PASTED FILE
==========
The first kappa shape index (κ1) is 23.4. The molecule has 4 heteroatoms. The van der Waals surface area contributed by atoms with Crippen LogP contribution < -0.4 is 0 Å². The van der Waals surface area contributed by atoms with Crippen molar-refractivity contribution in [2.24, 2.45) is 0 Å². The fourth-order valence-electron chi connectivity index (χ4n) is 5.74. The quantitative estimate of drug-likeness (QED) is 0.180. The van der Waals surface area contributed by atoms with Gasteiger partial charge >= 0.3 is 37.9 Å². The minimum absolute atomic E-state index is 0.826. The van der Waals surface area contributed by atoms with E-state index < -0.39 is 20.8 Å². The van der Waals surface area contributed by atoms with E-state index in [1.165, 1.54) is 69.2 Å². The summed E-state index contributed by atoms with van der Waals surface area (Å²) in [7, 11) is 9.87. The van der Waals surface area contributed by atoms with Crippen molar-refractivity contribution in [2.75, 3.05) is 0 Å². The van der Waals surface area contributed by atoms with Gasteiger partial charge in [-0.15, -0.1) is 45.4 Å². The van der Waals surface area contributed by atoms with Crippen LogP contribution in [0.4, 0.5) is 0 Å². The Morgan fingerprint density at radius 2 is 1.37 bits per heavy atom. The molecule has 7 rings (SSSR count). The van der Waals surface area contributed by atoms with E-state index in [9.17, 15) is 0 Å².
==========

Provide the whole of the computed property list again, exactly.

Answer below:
The first kappa shape index (κ1) is 23.4. The molecule has 4 heteroatoms. The van der Waals surface area contributed by atoms with Crippen LogP contribution < -0.4 is 0 Å². The van der Waals surface area contributed by atoms with Crippen molar-refractivity contribution in [2.24, 2.45) is 0 Å². The fourth-order valence-electron chi connectivity index (χ4n) is 5.74. The quantitative estimate of drug-likeness (QED) is 0.180. The van der Waals surface area contributed by atoms with Gasteiger partial charge >= 0.3 is 37.9 Å². The minimum absolute atomic E-state index is 0.826. The van der Waals surface area contributed by atoms with E-state index < -0.39 is 20.8 Å². The van der Waals surface area contributed by atoms with E-state index in [1.165, 1.54) is 69.2 Å². The summed E-state index contributed by atoms with van der Waals surface area (Å²) in [7, 11) is 9.87. The van der Waals surface area contributed by atoms with Crippen molar-refractivity contribution in [2.75, 3.05) is 0 Å². The van der Waals surface area contributed by atoms with Gasteiger partial charge in [-0.15, -0.1) is 45.4 Å². The van der Waals surface area contributed by atoms with Crippen LogP contribution in [0.4, 0.5) is 0 Å². The Morgan fingerprint density at radius 2 is 1.37 bits per heavy atom. The molecule has 7 rings (SSSR count). The van der Waals surface area contributed by atoms with E-state index in [9.17, 15) is 0 Å².